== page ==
The legacy of performance has often come down to record - remnant or documentation. I know that you are a trained photographer and document all your own work, yet you see this as documentation alone and intend the work to be the live action.
Why do you consider this so important to the work, and how would you like to envisage the work existing in 50, 100 or more years?
NB: The work is being made in several stages whereby only one is meant to be shown live and has the aspiration to be the finished work. The others are preparatory or documentary in nature. They show the path of how the work has found its form and records the moment of the live performance. The performance itself is imagined for a live audience with all the components that entails: physical proximity to performers and to other audience members, a specific moment in time, and if durational, the audience members decision to arrive/leave while being watched by others.
I’d like to imagine my pieces to be re-staged by a future generation, using my notes, script, stage directions, and documentation of rehearsals and performances, as references. Leaving space for them to also re-interpret and re-imagine the concerns of our time for a future generation and make it relevant for them.
AW: Whilst we had to cancel the following planned performances and the show now has a very limited audience, the 24/7 nature of VITRINE’s exhibition space means that the show continues during lockdown. People living or shopping on the square can hear an audio work, running 24/7 from contact speakers on the glass, and see the visual remains of the performance in the plinths and marks made by the performers. This new state of the work imagines its corporeality through hearing and sharing, and in its absence.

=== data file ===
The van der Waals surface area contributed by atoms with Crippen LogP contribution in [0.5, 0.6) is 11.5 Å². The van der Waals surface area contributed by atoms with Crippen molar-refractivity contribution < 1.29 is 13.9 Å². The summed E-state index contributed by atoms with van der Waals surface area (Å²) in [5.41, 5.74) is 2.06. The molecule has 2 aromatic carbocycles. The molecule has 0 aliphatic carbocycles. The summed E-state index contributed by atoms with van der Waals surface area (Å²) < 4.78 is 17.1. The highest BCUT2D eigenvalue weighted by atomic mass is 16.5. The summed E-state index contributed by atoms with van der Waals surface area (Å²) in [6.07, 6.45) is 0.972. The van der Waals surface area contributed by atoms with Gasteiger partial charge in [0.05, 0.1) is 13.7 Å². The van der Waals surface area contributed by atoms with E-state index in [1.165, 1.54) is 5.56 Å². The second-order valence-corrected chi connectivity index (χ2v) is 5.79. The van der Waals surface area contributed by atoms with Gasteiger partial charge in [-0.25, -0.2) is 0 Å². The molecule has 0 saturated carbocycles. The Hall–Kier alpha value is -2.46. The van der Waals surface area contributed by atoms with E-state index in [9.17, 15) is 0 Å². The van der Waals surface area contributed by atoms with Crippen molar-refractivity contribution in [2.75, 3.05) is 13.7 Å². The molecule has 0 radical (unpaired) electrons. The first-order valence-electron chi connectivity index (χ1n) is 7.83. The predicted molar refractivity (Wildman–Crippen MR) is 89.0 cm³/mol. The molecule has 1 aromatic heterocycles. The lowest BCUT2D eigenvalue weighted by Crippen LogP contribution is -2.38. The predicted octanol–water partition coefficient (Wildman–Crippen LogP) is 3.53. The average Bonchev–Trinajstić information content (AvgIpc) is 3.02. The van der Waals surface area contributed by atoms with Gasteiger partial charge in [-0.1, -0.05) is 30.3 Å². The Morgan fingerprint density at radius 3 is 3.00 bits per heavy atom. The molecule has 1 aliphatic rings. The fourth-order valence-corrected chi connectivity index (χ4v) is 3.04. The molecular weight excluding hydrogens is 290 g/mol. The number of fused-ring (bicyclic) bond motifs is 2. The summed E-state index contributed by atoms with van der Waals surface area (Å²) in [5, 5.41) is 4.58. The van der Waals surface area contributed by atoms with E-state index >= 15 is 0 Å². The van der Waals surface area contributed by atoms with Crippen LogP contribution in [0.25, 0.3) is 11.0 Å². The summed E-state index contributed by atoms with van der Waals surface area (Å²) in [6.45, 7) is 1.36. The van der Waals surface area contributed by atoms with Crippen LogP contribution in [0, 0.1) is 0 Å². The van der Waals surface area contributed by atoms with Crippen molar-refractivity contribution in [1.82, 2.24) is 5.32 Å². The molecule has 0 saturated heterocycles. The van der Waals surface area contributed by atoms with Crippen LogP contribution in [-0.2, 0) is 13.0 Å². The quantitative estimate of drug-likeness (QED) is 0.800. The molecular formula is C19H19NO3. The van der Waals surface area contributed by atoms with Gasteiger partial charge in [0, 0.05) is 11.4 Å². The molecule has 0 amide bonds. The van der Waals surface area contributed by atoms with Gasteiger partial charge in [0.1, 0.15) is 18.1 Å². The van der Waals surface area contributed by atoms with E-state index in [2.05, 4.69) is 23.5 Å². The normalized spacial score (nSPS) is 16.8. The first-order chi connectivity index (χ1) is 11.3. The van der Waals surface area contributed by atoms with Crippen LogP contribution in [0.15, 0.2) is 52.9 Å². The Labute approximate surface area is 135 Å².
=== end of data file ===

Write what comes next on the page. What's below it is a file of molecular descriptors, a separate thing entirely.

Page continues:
How do you feel about this aspect of the work taking precedence over the live performance due to the situation?
NB: Each materialisation of the work has its own specificity, but none has precedence over the other. They are within each other, maybe in different forms, but the same in content and feeling. The work currently being shown at VITRINE, London, is an audio installation, with speakers on the glass from which you can hear the audio work created from recordings of rehearsals for the live performance, along with plinths, handles, and marks from the performance. The installation holds the ideas of the live performance, leaving it to the audience to fill. As the relationship between the live performance and the audio installation has been conceived this way, the work hasn’t changed due to the new circumstances. The ratio of time between the live performance and the work being shown as an audio installation has changed dramatically, but the essence of the work has stayed the same.
AW: Do you feel this carries through into your approach to video and video installation, which is another important aspect of your practice?
NB: Corporeality, intimacy and liveness are definitely aspects which carry through in my videos, audio works and video installations. In each case they will be formulated slightly different, adapted to the media I use.
If I were to show the performance as a video, I’d conceive it differently to a live work. Taking Merce Cunningham’s ‘dance for camera’ as a reference in which filmic language such as camera positions, editing and close ups/wide shots, are used to productively translate the performative energy into a video piece. One example would be my previous video work ‘I Say’ (2017), the work was filmed in one take with three cameras, and each performer was mic’d up separately, so it can be shown as a multichannel audio and video work. It successfully preserved the liveness of a performance while using filmic language.
At the same time, I’m thinking about how different aspects of a work can be linked together and form multi-chapters in different medias: a performance filmed for a video; an installation featuring architectural facets of the video; a performance happening in the installation re-interpreting everything. A circular movement with no end.